One night in 2004, Officer Peter Krause was on duty when he noticed an inebriated young man stumbling through Wooster Square. Instead of arresting the man, Krause — or “Officer Pete” to the neighbors — sat him down on a nearby bench to chat about his night.
When an ambulance arrived, Krause escorted him to the hospital, where the young man was detoxed, and told him that he was free to talk anytime.
The Wooster Square community remembered that legacy of compassion on Saturday at a ceremony held in honor of Krause, who succumbed to brain cancer earlier this year at the age of 51 after long feat that defied the odds.
A crowd of neighbors, family members, and police officers gathered in the park to watch Peter Webster of the Historic Wooster Square Association dedicate a purple plum tree, donated by the Urban Resources Initiative, in his memory. New Haven Interim Chief Anthony Campbell, who trained Krause, also lauded his devotion to being a sensitive and protective presence in Wooster Square. He told the above story about the inebriated man.
“No matter who you were, where you came from,” Campbell said, “if you gave Pete five minutes of your time he’d find a way into your soul.”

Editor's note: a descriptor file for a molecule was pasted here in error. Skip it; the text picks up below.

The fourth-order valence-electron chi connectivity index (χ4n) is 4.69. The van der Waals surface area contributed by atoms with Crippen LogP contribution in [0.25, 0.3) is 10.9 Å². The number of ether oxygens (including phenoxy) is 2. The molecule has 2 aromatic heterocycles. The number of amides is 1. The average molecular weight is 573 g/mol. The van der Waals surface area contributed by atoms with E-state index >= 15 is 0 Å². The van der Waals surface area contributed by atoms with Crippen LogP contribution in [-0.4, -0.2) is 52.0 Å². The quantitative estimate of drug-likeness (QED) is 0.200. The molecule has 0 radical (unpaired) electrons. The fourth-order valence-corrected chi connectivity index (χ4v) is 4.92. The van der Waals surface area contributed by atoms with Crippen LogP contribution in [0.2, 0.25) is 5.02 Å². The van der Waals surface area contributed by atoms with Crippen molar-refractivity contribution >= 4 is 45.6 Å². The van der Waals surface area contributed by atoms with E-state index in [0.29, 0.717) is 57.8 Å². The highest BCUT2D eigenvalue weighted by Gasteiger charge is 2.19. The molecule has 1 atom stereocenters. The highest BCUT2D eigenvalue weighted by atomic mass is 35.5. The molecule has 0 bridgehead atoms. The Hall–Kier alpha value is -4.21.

“Peter Krause was a symbol of stability, a symbol of pride, a symbol of true connectivity in this neighborhood,” Campbell said. “He was the type of guy who you put out there on the beat, and you knew that not only would you see the crime stats drop, but that also you would see relationships flourish.”
Krause’s family, including his widow and mother, was also in attendance on Saturday. After the speeches, the New Haven Honor Guard stood sentinel as a lone piper filled the park with the strains of “Amazing Grace.”
Campbell said that he will expect the same level of personal involvement from the successors on Krause’s old beat, but that he’ll be hard to replace: “We miss him terribly.”